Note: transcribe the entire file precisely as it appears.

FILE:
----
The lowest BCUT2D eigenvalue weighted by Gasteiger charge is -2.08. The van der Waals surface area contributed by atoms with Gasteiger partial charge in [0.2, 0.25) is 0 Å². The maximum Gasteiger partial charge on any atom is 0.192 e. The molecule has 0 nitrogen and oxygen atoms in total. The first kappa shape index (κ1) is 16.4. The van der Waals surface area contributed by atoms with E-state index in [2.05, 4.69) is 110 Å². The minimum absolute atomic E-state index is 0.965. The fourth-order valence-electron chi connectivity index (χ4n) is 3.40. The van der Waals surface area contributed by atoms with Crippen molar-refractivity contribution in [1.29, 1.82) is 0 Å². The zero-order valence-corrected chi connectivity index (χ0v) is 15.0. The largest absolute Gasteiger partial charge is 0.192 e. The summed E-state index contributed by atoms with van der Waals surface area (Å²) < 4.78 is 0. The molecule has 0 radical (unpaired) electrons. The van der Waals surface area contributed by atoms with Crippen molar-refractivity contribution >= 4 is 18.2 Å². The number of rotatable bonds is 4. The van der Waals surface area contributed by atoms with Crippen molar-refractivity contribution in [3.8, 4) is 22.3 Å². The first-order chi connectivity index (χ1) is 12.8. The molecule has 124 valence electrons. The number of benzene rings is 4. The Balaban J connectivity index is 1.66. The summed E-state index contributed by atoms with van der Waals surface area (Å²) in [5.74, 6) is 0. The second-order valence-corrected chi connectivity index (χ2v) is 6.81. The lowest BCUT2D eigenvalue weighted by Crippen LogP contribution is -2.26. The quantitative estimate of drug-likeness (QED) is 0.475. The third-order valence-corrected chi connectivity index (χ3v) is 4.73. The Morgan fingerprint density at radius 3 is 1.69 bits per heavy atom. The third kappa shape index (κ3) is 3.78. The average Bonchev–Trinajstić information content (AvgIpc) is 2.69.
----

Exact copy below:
The lowest BCUT2D eigenvalue weighted by Gasteiger charge is -2.08. The van der Waals surface area contributed by atoms with Gasteiger partial charge in [0.2, 0.25) is 0 Å². The maximum Gasteiger partial charge on any atom is 0.192 e. The molecule has 0 nitrogen and oxygen atoms in total. The first kappa shape index (κ1) is 16.4. The van der Waals surface area contributed by atoms with E-state index in [2.05, 4.69) is 110 Å². The minimum absolute atomic E-state index is 0.965. The fourth-order valence-electron chi connectivity index (χ4n) is 3.40. The van der Waals surface area contributed by atoms with Crippen molar-refractivity contribution in [1.29, 1.82) is 0 Å². The zero-order valence-corrected chi connectivity index (χ0v) is 15.0. The largest absolute Gasteiger partial charge is 0.192 e. The summed E-state index contributed by atoms with van der Waals surface area (Å²) < 4.78 is 0. The molecule has 0 radical (unpaired) electrons. The van der Waals surface area contributed by atoms with Crippen molar-refractivity contribution >= 4 is 18.2 Å². The number of rotatable bonds is 4. The van der Waals surface area contributed by atoms with Crippen molar-refractivity contribution in [3.8, 4) is 22.3 Å². The first-order chi connectivity index (χ1) is 12.8. The molecule has 124 valence electrons. The number of benzene rings is 4. The Balaban J connectivity index is 1.66. The summed E-state index contributed by atoms with van der Waals surface area (Å²) in [5.74, 6) is 0. The second-order valence-corrected chi connectivity index (χ2v) is 6.81. The lowest BCUT2D eigenvalue weighted by Crippen LogP contribution is -2.26. The quantitative estimate of drug-likeness (QED) is 0.475. The third-order valence-corrected chi connectivity index (χ3v) is 4.73. The Morgan fingerprint density at radius 3 is 1.69 bits per heavy atom. The third kappa shape index (κ3) is 3.78. The average Bonchev–Trinajstić information content (AvgIpc) is 2.69.